Sarah has been caricaturing for 24 years and has run her own business for 7 years. She is also a graphic recorder, makes explainer videos, and enjoys a variety of hobbies including origami (and taking gorgeous photos of them!). Check out her story, and learn more about why she co-created the March Masters challenge.

Q: Where did you get your start, and how long have you been a caricature artist?
A: I got started in 1997 while I was in high school, at Six Flags Elitch Gardens in Denver CO. So I've been drawing caricatures for 24 years! I started my own business in 2014 - so really been doing it full time for 7 years.

Q: Where are you currently working?
A: I work at home, like everyone else these days!

Q: What kind of gigs are you doing, if any?
A: I'm doing virtual gigs pretty much exclusively.

Q: COVID has had a huge impact on our industry. How has it impacted you personally, as a professional caricature artist?
A: It totally changed my business. I was able to pivot to virtual caricatures in May 2020, since all my in person bookings had either been postponed or cancelled starting in February. Since then almost all of my gigs have been virtual.

Q: What are some of the caricature skills that you continue to use in your studio work?
A: All of them! I do digital commission work, so although the medium changed the fundamentals are all still really important for studio work: Line quality, composition, shapes, likeness, rich colors.

Q: I think it's super cool that you are also a graphic recorder and make explainer videos. How did you come about doing them? What are some interesting experiences you've had in this line of work?
A: I was contacted randomly to do a graphic recording session, which is how I got started. I was basically thrown in the deep end, and decided to reach out to the graphic facilitation community for more resources. They're a very friendly and accommodating bunch and I was able to get more work through networking. I've mostly been doing explainer videos for the medical community, and I've had to draw and animate some pretty intimate stuff, like a diagram of female genitalia for a pregnancy video.

Q: I love the March Masters challenge that you and Ash Stryker started, and congrats on completing the challenge! What was your motivation for creating the challenge, and what are some main takeaways you can offer now that you've completed it?
A: Thank you! I'd been wanting to do studies of artists that have influenced me for a long time and I'm always interested in the social and historic impact of art throughout the ages. Ash had mentioned a similar desire on a FB post so I thought it would be good to combine our efforts and create a list. I am really glad we did a combination list, as I got to study artists I wouldn't have thought about studying - mainly on the comic and animation side. It was my first time actually completing a challenge - I've tried to do Inktober and Caricature Resolution but didn't get too far. I'd say there were a few factors motivating me with this one: 1. It was a challenge that I had created myself, not someone else; 2. I had accountability with Ash and since it was a public challenge, from those who also took part; 3. there was a lot of variety in the prompts so it felt fresh every day. It did feel like a marathon rather than a sprint, so pacing the energy and momentum was important to get to the end. I did ask for some support for the last week too! Getting encouragement to finish was helpful!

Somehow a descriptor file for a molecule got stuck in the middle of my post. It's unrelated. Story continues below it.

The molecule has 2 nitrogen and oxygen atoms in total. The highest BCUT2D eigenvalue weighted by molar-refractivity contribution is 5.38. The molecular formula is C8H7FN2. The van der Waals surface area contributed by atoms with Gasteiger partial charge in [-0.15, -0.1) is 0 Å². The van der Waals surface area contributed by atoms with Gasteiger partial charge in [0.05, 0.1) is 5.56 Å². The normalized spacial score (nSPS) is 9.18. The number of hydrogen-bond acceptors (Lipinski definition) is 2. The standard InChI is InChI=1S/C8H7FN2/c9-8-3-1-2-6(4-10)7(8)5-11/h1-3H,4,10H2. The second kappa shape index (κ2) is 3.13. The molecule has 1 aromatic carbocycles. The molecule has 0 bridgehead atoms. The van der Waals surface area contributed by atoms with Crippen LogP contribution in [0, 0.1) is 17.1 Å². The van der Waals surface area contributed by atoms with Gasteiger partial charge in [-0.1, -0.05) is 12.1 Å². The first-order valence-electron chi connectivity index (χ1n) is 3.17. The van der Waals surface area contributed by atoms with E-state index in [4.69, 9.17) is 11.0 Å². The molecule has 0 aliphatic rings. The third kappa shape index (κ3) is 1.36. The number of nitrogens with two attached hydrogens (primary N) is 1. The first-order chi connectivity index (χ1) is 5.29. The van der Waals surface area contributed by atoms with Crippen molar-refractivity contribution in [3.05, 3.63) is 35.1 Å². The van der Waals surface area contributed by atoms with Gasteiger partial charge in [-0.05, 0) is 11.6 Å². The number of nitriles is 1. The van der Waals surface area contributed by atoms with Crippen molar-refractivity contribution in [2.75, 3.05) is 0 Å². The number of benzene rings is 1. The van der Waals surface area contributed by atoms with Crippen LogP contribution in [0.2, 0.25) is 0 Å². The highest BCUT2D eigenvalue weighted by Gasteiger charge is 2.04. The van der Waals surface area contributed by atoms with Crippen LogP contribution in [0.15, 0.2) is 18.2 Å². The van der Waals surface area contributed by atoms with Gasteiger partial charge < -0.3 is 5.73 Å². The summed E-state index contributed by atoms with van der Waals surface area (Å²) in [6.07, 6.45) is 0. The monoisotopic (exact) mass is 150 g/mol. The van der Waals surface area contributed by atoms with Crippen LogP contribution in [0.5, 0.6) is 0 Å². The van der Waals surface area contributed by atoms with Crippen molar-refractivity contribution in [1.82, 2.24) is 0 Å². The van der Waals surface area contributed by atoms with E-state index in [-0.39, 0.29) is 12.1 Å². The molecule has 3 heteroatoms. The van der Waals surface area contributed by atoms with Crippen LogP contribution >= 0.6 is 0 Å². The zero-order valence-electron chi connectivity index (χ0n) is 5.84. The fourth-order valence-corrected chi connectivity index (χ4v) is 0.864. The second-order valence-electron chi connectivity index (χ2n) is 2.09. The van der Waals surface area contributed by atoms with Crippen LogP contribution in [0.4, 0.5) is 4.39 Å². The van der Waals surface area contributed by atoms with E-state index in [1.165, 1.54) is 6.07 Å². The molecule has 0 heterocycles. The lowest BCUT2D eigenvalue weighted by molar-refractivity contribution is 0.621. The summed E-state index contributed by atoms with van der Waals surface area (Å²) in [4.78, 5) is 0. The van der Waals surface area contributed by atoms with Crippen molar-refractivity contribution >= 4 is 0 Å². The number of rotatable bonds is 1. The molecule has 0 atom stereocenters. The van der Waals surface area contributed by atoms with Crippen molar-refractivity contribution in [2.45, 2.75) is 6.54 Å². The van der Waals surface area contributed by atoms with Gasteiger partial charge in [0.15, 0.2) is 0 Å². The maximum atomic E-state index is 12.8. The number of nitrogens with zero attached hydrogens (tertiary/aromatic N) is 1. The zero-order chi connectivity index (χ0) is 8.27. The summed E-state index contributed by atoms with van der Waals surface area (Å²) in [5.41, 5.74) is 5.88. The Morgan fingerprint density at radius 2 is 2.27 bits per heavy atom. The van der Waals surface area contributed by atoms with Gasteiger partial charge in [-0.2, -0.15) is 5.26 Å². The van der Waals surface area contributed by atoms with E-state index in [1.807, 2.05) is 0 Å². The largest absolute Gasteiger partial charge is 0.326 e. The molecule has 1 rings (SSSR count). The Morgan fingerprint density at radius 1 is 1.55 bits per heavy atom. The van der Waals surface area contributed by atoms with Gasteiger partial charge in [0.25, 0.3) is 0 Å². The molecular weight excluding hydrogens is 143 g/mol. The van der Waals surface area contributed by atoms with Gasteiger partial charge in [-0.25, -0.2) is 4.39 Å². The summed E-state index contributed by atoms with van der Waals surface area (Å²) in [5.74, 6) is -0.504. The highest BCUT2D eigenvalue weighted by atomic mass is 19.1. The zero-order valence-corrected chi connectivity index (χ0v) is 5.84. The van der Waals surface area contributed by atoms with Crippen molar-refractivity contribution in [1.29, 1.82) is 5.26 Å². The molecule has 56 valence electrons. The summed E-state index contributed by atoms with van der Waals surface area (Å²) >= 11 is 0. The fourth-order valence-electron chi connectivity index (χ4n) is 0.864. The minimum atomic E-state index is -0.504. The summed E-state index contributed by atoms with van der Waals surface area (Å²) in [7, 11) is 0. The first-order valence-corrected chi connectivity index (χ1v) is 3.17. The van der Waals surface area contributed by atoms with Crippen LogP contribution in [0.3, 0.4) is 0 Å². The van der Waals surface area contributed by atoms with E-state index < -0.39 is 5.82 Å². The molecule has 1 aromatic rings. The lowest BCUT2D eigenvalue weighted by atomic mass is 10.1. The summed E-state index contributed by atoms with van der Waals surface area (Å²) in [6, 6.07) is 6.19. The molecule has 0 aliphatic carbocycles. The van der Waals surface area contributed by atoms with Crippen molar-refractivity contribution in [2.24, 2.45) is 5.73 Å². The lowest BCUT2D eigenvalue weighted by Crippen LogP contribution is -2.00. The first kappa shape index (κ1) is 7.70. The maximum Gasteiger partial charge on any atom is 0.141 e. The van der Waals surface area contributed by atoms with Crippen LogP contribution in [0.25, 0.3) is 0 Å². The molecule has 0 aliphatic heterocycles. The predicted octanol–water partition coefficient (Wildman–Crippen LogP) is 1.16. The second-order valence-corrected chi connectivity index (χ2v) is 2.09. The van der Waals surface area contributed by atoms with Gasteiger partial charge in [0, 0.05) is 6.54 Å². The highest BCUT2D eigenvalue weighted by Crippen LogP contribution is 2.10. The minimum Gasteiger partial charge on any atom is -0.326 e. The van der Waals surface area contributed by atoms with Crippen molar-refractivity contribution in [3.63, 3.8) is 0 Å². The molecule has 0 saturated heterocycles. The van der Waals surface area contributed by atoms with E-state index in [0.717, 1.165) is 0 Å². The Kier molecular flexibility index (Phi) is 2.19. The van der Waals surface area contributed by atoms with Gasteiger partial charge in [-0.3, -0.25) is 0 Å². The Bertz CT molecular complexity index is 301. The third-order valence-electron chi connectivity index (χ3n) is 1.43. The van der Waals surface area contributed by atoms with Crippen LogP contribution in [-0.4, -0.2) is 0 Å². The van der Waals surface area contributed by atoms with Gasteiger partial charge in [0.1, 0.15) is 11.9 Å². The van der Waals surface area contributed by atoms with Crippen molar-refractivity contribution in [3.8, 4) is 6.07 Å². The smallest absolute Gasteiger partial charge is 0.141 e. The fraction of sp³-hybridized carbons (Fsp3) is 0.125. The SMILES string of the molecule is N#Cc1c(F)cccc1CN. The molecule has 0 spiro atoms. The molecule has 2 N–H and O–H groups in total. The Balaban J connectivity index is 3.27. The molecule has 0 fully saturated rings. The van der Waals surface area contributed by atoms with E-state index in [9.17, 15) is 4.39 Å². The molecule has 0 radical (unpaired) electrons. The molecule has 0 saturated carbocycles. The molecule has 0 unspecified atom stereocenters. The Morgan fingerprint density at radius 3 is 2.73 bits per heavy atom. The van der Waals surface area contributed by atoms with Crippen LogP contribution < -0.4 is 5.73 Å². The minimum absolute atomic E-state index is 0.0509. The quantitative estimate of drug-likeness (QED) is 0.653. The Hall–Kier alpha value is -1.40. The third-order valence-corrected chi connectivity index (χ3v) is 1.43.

Q: Are there things that you get from your studio work that retail caricature can’t provide? Do you like having the freedom to explore other topics and themes, for example?
A: I have a love/hate relationship with commissions. I love that I can spend more time on a piece and do some fun body or theme compositions for people and pets. I hate revisions! Like this week I had 3 women on 3 separate commissions who felt that the drawings were too exaggerated, old or fat - no complaints from the men. UGH. I hate that part.

Q: What are your favorite tools for retail or digital caricature?
A: I love my Copic brush markers! They are refillable and the nibs are replaceable so I don't have to feel bad about throwing away tons of markers. I still use Prismacolor artstix and also have Neocolors for when my stash finally runs out. I don't do color much for gigs, though. I use Procreate on my iPad for digital work. Georg's brush pack is a total steal - $15 for like 1000+ brushes.

Q: What hobbies or passions do you have outside of caricature?
A: I like to do origami, it's a great way to focus and relax at the same time. I'm getting into nature studies a little bit, and enjoy being outdoors during the warm months. I am also a big foodie, lately I have been experimenting with different kombucha flavors (currently my favorite is Cherry Blossom) and curing and smoking my own bacon (sooooo delicious).

Q: Who are your favorite women artists in caricature or in related industries?
A: Oh man, there are so many! I really love Kelly O'Brien, Kiko Yamada, and Sam Gorrie's exaggerated and cartoony retail stuff. I love Hitomi's (and Caricature Japan in general) high level of finish and her super cute style. I love Robin Schwartzmann and Asia Ellington's retro vibes. I love Chihiro Noguchi's watercolors and would love to do more painting like that. I also love Calisse Basada's many different approaches and her willingness to try out new mediums. I'm missing more I know. There are so many amazing women in the industry!

Q: Thanks again for participating in WIC's Artist Spotlight! Where can we follow your work?
A: I'm at IG @sarahdrawsacrowd
,, and FB Sarah Draws A Crowd 

You may also like